Example of a call warrant:
Underlying: Siemens AG
Share price: 75 Euro
Base price: 70 Euro
Subscription ratio: 0.1
Duration: 2 years
Warrant price: 1.30 Euro
With the above example, you could purchase a Siemens AG share at any time during the next two years with ten warrants at a price of 70 euros (strike price), regardless of where the current share price is. The higher the share price, the more valuable this right is. If the share price rose to 80 euros, the warrant would be worth 1.62 euros. The warrant would thus rise by almost 25 percent, while the share only increases by just under 7 percent. You can simulate such scenarios yourself with the help of the warrant calculator of the Frankfurt Stock Exchange.
European and American option types
A put warrant represents the right to sell a certain underlying asset at a fixed price in a certain quantity. This right gains value when the price of the underlying asset falls. As the holder of a put warrant, you therefore benefit from falling prices.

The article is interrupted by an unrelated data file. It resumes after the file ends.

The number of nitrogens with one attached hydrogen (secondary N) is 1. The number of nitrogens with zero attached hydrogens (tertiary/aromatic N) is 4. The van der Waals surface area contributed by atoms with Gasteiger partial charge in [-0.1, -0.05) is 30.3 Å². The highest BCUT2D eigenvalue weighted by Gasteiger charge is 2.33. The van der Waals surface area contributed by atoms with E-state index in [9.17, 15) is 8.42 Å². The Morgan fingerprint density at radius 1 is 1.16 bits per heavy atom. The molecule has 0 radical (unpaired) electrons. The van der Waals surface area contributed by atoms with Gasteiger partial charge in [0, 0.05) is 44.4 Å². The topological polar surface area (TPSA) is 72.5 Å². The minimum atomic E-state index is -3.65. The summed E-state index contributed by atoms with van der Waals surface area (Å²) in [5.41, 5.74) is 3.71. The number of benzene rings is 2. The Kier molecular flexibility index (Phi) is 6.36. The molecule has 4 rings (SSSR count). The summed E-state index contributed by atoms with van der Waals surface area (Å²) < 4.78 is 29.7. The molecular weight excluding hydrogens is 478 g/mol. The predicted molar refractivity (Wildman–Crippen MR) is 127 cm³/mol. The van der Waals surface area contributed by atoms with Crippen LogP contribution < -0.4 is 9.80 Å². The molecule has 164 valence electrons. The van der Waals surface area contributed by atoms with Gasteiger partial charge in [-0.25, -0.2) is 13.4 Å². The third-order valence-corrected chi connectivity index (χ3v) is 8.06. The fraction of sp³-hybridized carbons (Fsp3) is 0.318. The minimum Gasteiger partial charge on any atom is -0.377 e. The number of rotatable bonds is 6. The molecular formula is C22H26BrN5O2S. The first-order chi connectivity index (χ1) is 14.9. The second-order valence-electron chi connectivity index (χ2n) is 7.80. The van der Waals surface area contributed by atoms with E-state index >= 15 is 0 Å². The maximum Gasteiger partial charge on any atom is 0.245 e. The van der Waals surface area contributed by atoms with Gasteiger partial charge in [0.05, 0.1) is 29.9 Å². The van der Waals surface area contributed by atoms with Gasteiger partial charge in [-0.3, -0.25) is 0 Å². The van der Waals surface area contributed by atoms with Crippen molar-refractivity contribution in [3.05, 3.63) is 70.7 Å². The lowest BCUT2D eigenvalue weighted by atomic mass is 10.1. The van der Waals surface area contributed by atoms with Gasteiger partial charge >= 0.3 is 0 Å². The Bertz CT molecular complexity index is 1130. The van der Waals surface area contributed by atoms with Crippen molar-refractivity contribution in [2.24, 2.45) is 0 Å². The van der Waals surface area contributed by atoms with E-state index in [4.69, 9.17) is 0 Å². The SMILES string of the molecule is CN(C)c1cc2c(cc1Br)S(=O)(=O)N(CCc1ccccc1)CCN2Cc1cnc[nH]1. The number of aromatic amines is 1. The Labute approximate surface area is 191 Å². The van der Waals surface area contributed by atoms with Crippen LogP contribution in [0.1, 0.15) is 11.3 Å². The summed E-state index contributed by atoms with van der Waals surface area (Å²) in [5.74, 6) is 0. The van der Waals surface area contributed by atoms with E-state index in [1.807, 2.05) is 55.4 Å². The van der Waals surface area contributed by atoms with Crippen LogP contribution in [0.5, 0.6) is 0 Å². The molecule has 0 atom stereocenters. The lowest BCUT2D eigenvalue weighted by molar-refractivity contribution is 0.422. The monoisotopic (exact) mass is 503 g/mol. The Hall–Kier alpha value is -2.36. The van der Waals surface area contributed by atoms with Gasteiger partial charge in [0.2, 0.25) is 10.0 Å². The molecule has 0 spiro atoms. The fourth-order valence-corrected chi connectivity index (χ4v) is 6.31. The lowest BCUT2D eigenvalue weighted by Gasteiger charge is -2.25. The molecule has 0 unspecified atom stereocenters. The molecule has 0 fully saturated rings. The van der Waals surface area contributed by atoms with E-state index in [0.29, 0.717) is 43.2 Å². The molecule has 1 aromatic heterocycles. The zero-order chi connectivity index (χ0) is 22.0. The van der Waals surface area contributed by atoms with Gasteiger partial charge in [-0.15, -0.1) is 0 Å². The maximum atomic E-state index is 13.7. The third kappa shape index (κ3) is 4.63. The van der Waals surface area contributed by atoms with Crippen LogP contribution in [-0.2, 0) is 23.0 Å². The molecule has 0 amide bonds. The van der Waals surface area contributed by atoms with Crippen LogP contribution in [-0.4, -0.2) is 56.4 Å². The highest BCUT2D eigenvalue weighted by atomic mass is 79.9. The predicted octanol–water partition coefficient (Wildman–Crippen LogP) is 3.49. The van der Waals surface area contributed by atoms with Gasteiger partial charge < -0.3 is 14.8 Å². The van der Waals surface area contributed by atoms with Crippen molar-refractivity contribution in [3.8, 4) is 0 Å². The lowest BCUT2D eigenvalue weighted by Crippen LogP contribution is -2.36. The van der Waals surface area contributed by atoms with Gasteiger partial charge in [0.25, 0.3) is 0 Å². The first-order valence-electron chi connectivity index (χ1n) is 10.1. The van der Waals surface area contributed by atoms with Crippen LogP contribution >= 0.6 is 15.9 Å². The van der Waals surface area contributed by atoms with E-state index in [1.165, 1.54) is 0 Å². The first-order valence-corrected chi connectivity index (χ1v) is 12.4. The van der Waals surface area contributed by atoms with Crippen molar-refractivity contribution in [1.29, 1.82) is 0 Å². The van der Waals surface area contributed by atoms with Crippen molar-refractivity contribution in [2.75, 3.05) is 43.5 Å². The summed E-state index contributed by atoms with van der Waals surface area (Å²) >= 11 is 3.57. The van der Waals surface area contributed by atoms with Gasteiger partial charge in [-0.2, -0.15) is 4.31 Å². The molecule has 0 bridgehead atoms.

Put on warrants
Volatility, interest rates and dividends also influence the value of warrants It is not only changes in the underlying price that influence the price of a warrant. The volatility of the underlying asset, is also of great importance.
Historical and implied volatility
A distinction is made between historical and implied volatility. Historical volatility indicates how much the price of a financial instrument has fluctuated in the past. Implied volatility, on the other hand, indicates the degree of fluctuation expected from a particular financial instrument in the future. If the implied volatility for an underlying increases, this leads to rising warrant prices. Why is this so?
Warrants have an asymmetric risk-reward profile. Put simply: the maximum possible loss for you as the buyer is always limited to the capital invested, regardless of the fluctuations of the underlying asset. You can never lose more than you paid to buy the warrants. However, the chances of winning with a warrant increase if the underlying asset fluctuates more strongly and the price fluctuations increase. Therefore, rising implied volatility leads to rising warrant prices.